Google Trends, a service of Cuil's arch-enemy, calls Cuil's rise today "volcanic," but the hype will die down, and then Cuil will have to prove itself. That's not going to be easy. The top five search engines -- Google, Yahoo, Microsoft, AOL and Ask.com -- have maintained their oligopoly for years. Other mass-market search engine start-ups have fared poorly as destination sites. This won't be the case forever; all hierarchies are ultimately disrupted. If you're going to place a bet, though, the incumbents hold the cards, and they don't have term limits.
As for Cuil.com, as a search engine it's going to need to function better than it does today. The layout -- three columns with paragraphs and tabs -- takes getting used to and may actually slow down the scanning process. There are thumbnail images with the search results, but the images are sometimes wrong for at least one of the searches on a results page. Cuil does have some features for refining searches, but is that enough?
Currently, there's no advertising, though that will change in time. It took Google years to roll out AdWords; Cuil won't have that luxury. The biggest question will be whether it will have enough devoted users for campaigns to scale once the ads start appearing. The safe bet is still on Batman-esque Google, not Cuil the Ant Man.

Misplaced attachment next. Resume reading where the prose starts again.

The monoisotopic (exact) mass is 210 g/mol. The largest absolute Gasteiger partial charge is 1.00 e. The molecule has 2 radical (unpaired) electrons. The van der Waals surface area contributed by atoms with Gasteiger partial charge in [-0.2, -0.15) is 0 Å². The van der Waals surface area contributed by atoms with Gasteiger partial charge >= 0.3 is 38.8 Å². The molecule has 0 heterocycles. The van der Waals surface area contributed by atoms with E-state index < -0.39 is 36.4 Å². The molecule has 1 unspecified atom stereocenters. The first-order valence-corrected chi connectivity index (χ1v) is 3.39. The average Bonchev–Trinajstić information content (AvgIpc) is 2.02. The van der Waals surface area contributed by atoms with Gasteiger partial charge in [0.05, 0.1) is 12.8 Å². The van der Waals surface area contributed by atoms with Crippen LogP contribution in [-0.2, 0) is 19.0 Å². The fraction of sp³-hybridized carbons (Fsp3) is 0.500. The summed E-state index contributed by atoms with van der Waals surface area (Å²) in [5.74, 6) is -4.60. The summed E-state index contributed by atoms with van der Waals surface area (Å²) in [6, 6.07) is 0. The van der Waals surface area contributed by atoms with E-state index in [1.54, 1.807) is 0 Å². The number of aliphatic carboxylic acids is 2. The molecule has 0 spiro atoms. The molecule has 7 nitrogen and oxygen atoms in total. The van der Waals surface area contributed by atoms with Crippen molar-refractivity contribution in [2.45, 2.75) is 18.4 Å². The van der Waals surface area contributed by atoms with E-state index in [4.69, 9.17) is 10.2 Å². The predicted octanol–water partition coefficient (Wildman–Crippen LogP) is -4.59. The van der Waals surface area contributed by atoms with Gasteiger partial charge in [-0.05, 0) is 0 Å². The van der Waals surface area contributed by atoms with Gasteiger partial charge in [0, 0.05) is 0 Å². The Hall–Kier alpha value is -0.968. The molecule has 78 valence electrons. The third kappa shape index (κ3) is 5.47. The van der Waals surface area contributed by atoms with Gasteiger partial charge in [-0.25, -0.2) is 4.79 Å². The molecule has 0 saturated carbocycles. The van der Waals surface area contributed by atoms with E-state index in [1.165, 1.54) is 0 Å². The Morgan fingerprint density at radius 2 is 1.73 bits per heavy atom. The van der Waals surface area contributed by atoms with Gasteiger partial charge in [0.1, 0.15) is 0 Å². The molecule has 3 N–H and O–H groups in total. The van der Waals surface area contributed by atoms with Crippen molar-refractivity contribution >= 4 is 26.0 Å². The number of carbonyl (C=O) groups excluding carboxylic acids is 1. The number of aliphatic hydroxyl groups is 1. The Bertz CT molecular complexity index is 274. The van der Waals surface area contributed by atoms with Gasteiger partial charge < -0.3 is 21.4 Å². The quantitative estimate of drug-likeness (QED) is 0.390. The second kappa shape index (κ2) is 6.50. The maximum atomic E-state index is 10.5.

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David Berkowitz is director of emerging media for 360i. He has written dozens of articles covering media, marketing and technology for several trade publications over the past decade. Mr. Berkowitz has spoken at Digital Hollywood, Ad:Tech, SMX, OMMA and dozens of industry events, and he blogs extensively, contributing to MarketingVox, nowEurope, AdTechBlog and others. He is frequently quoted online and in print on technology, advertising and media trends.